I have not done my assignment yet but I have a probably very naive question: I take it our blogs know their own authors/administrators, so that the stats don’t take into account when we view or visit our own site?



    That’s right, if you’re logged in your WP account and visit your own site, your clicks won’t count. If you are logged out, however, the clicks will show in the stats.


    Just wondering. If we haven’t participated thought out the whole 30 of this task then do we still get a blogger belt? ( I promise that I will catch up!)



    Well, I was a bit surprised to find out which post was among my top ones , but I did expand on it. I had to stop myself from going on and on though… have to save the rest of the tips for later


    @anamelio–goingto read your post asap–sounds intriguing

    I too was a bit surprised when I looked at my stats! My top 3 or 4 posts –none of them are about genealogy–which I was leaning towards specializing in! LOL Hmm–may have to go back to the drawing board!
    Seems that people most like my community posts or ones about ideas –like the reputaion one! I just finished the post fromyesterday thismorning–where I looked back at a post about Elvis and added a slide show of some sexy pictures–been advertising it that way on facebook–and have had quite a few readers, several comments on facebook–none yet on my actual blog page! Interesting. Again, I have learned so much–so much to learn, but feel I’ve grown tremendously in skills and belonging to the word press community! Helen


    To be part of the community or forum or event is more effective than any widget. You are right.



    To be part of the community or forum or event is more effective than any widget. You are right.

    I agree with that too but very soon you zero to hero bloggers in this challenge will not have these threads to socialize and invite each other to read posts in. That is not allowed in the technical support forum threads so you will be socializing on Sundays in the community pool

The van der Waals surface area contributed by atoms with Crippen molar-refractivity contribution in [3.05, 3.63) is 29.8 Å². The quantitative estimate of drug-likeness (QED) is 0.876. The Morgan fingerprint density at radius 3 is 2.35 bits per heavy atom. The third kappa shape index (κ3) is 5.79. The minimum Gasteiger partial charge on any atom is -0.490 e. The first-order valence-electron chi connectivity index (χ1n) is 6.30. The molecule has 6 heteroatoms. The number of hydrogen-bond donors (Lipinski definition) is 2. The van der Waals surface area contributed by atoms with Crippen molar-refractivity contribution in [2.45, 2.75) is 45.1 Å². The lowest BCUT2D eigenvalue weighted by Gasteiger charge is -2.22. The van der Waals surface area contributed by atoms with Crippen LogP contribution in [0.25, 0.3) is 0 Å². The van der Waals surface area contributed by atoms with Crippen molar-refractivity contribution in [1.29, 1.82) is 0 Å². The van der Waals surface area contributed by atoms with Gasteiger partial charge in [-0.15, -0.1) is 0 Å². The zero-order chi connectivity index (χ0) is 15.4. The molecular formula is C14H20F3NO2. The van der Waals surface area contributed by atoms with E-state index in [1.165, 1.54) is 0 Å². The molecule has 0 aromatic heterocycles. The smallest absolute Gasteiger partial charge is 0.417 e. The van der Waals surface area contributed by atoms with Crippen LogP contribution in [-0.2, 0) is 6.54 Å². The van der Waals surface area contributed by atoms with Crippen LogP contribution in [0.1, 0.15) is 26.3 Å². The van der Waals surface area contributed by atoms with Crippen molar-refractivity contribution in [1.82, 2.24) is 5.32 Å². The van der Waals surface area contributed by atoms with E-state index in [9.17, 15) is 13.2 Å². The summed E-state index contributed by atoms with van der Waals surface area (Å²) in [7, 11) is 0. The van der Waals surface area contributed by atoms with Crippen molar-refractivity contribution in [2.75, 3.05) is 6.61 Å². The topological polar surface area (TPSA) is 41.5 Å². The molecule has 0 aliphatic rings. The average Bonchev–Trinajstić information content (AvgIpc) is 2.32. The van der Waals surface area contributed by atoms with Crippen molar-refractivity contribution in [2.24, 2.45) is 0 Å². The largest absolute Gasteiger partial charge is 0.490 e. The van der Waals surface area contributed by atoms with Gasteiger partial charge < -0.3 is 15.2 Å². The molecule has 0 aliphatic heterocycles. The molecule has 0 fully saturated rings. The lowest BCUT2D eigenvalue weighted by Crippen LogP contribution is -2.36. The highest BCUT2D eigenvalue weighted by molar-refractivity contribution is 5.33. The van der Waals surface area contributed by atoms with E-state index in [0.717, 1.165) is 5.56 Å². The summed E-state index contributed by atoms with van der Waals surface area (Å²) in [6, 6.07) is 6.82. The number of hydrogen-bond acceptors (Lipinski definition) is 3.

When it comes to technical support your will have to learn how to do forum tag searches, support doc searches and or Google searches prior to posting new threads. In case you did not notice this I am the only regular Volunteer who chose to assist in these zero to hero threads. There`s a message there that I assume Staff have received.


    I wrote a post about one of my more successful subjects, anger and rage. Please take a look and tell me what you think.

    I didn’t add any more widgets to my sidebar because, like a few others here, I don’t think they really get clicked on.

    It’s sad that Zero-to-hero is almost over, but I am looking forward to moving on to newer and greater challenges. Are you?


    I will try a meme on my sidebar next, I think, with a link out. Given that I blog about everything that interests me it is a bit of a challenge thinking what would appeal to “my readership” because they are quite a diverse bunch; and they do not come to me wanting all I offer.

    But anyone who wants to socialise can come to me, leave a comment and ask for feedback (!) or find other blogs they like, to comment on.


    @clareflourish, it depends. If you have a blog that touches on a variety of topics, the widgets can be really helpful for highlighting the fact that there’s most going on in your blog than the most recently post or two might indicate. I think it also depends on how much other stuff is there (does the widget get lost?) and how it’s organized (do you use your sidebar for navigation, or social networks and badges?).

    @fatherat54, once a reader becomes a regular reader, they’re traveling down the path with you — they’re reading each new post with the context of the older ones. (If they’re not regular readers, the hope is that the post they stumble on intrigues them enough to dig into the archives.)


    To everyone here: we’ll continue to open threads for a few days after the “official” end of the challenge, for those folks who are at different points, and the Community Pool is open to you every Sunday.

    In addition, this section of the forums is meant, in part, for threads on blogging, so feel free to start conversations with fellow bloggers here.

    We’ll be working on other ways to keep everyone connected and other events going forward, too — look for more details in the Zero to Hero wrap-up post on The Daily Post this Friday.


    I agree that taking part in a forum or event is a good idea. I found one poetry site with a monthly comp where the entrants vote for the winner. So at least the other poets get to read my stuff! In fact this post gave me the most hits.
    I also agree about the awkwardness of adding extra material at the beginning of a document rather than the end. Very hard to get used to if you normally write beginning-middle-end in sequence. Can’t see a way roudn this.